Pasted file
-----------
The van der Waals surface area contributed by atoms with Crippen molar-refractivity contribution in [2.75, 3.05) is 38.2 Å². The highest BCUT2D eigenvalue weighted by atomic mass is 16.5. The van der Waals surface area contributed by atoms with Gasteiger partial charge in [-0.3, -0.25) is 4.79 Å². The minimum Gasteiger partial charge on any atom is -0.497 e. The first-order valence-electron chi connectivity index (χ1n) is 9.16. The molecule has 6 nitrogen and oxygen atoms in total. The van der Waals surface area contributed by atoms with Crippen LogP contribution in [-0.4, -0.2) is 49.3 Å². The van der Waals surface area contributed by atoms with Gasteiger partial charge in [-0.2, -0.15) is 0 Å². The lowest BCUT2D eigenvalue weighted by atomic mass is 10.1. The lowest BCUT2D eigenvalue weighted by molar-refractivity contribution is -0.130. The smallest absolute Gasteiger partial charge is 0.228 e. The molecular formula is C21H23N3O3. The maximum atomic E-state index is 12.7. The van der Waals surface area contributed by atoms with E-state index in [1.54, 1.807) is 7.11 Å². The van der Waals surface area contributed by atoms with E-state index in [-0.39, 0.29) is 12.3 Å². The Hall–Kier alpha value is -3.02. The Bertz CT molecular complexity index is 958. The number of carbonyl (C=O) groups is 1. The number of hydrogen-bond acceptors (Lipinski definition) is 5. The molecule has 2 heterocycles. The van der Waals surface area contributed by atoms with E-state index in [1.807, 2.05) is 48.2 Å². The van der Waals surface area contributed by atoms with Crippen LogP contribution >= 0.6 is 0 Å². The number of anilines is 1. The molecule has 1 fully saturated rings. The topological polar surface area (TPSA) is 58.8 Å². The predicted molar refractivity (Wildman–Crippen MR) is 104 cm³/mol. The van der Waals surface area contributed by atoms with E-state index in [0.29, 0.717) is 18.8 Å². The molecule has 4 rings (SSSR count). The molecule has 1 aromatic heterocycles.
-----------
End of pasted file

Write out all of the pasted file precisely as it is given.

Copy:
The van der Waals surface area contributed by atoms with Crippen molar-refractivity contribution in [2.75, 3.05) is 38.2 Å². The highest BCUT2D eigenvalue weighted by atomic mass is 16.5. The van der Waals surface area contributed by atoms with Gasteiger partial charge in [-0.3, -0.25) is 4.79 Å². The minimum Gasteiger partial charge on any atom is -0.497 e. The first-order valence-electron chi connectivity index (χ1n) is 9.16. The molecule has 6 nitrogen and oxygen atoms in total. The van der Waals surface area contributed by atoms with Crippen LogP contribution in [-0.4, -0.2) is 49.3 Å². The van der Waals surface area contributed by atoms with Gasteiger partial charge in [-0.2, -0.15) is 0 Å². The lowest BCUT2D eigenvalue weighted by atomic mass is 10.1. The lowest BCUT2D eigenvalue weighted by molar-refractivity contribution is -0.130. The smallest absolute Gasteiger partial charge is 0.228 e. The molecular formula is C21H23N3O3. The maximum atomic E-state index is 12.7. The van der Waals surface area contributed by atoms with E-state index in [1.54, 1.807) is 7.11 Å². The van der Waals surface area contributed by atoms with E-state index in [-0.39, 0.29) is 12.3 Å². The Hall–Kier alpha value is -3.02. The Bertz CT molecular complexity index is 958. The number of carbonyl (C=O) groups is 1. The number of hydrogen-bond acceptors (Lipinski definition) is 5. The molecule has 2 heterocycles. The van der Waals surface area contributed by atoms with E-state index in [1.807, 2.05) is 48.2 Å². The van der Waals surface area contributed by atoms with Crippen LogP contribution >= 0.6 is 0 Å². The number of anilines is 1. The molecule has 1 fully saturated rings. The topological polar surface area (TPSA) is 58.8 Å². The predicted molar refractivity (Wildman–Crippen MR) is 104 cm³/mol. The van der Waals surface area contributed by atoms with E-state index in [0.29, 0.717) is 18.8 Å². The molecule has 4 rings (SSSR count). The molecule has 1 aromatic heterocycles.